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Insights Unlocked

3 Posts authored by: Sigi Gross Employee

Bill Hewlett used to say that measurement is the key to changing behavior. For example, if a driver wants to consume less gasoline in a car, measuring how driving habits affect gas mileage is the way to go. If a homeowner wants to use less electricity, measuring consumption over the course of a typical 24-hour day would reveal where usage is highest and thus where savings can be made. The “aha” moment—whether for consumers or product engineers—almost always comes from measurement. That’s what ends up driving a big change or breakthrough. Measurement is what brings insight, improvement, and innovation. It’s especially true in electronics because human beings do not have the senses to “measure” variations in electrical phenomena. Instrumentation is the only way to do it.


I’ve seen proof of the connection between measurement and innovation in the high tech world many times over the years. And I know from experience that the bigger the innovation, the stronger the connection. Here are three scenarios where I think it’s vital for manufacturers to “look beyond the catalog” when working with a measurement vendor. In each of these cases, manufacturers found that collaborating with a measurement supplier as a true partner was the key to bringing innovations to market.


Scenario 1: The technology you’re bringing to market goes far beyond existing technologies.

Incremental advances in technology can usually leverage existing test instruments. But big, disruptive advances in technology often require a similar leap forward in test and measurement equipment and processes. One good example is terabit transmission in long-haul optical links. This technology is in high demand and evolving quickly due to the explosive increase in internet traffic. The technological innovation required to achieve terabit transmission speeds was made possible only through the cooperation between measurement companies and manufacturers: Optical modulation technologies could be developed, characterized, and finally produced only by creating a new category of measurement instruments—today’s optical modulation analysis tools.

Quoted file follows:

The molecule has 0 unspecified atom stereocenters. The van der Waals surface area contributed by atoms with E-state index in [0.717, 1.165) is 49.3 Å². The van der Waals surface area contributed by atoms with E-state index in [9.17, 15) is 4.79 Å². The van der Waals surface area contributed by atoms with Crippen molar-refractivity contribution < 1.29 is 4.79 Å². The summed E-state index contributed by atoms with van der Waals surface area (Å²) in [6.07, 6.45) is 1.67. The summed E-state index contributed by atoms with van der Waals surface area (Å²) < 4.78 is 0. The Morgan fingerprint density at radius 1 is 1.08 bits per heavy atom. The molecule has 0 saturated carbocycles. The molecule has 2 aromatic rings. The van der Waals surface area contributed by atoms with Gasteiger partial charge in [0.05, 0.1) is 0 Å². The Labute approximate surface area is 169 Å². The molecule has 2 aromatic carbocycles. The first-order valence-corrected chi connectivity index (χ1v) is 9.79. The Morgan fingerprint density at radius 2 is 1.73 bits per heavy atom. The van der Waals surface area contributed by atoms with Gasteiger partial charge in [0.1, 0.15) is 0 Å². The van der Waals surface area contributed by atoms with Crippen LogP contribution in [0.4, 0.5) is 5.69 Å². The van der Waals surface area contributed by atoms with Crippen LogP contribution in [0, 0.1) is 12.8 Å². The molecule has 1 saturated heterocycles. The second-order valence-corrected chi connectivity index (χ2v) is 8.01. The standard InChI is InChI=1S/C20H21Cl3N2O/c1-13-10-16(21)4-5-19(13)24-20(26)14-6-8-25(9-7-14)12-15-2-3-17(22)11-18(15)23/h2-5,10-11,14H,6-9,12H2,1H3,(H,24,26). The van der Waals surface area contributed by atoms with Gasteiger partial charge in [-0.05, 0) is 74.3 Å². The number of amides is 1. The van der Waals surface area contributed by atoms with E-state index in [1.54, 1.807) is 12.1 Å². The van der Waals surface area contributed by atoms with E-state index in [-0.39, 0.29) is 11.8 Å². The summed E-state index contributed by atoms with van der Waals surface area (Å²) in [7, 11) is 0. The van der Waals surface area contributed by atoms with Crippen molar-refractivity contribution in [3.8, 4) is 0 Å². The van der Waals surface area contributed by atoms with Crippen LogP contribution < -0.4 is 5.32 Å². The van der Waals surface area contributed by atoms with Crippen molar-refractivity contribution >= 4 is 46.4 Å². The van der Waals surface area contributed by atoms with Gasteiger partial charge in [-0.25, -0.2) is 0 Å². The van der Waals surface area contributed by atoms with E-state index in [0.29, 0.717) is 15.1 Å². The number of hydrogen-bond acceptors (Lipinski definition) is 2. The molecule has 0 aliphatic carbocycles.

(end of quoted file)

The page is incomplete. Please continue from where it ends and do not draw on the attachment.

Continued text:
Scenario 2: Your innovation crosses domains from one market to another.

There are many examples of innovations that were initially developed for one market or industry and then found their way into other markets. Tech-laden innovations from the electronics manufacturing world can make the jump, but quite often, the cross-over requires input from a measurement vendor to address deployment challenges and measurement problems. For example:  

  • Connected car technology. Most cars today have a radio unit that connects the car through the wireless network to the internet, making these cars essentially fast-moving cell phones. Many car makers have experience designing mechanical and electro-mechanical systems, and can benefit from the deep insight a measurement company brings to the game with rich experience in testing wireless systems. Expertise across both domains is table stakes when developing today’s vehicles.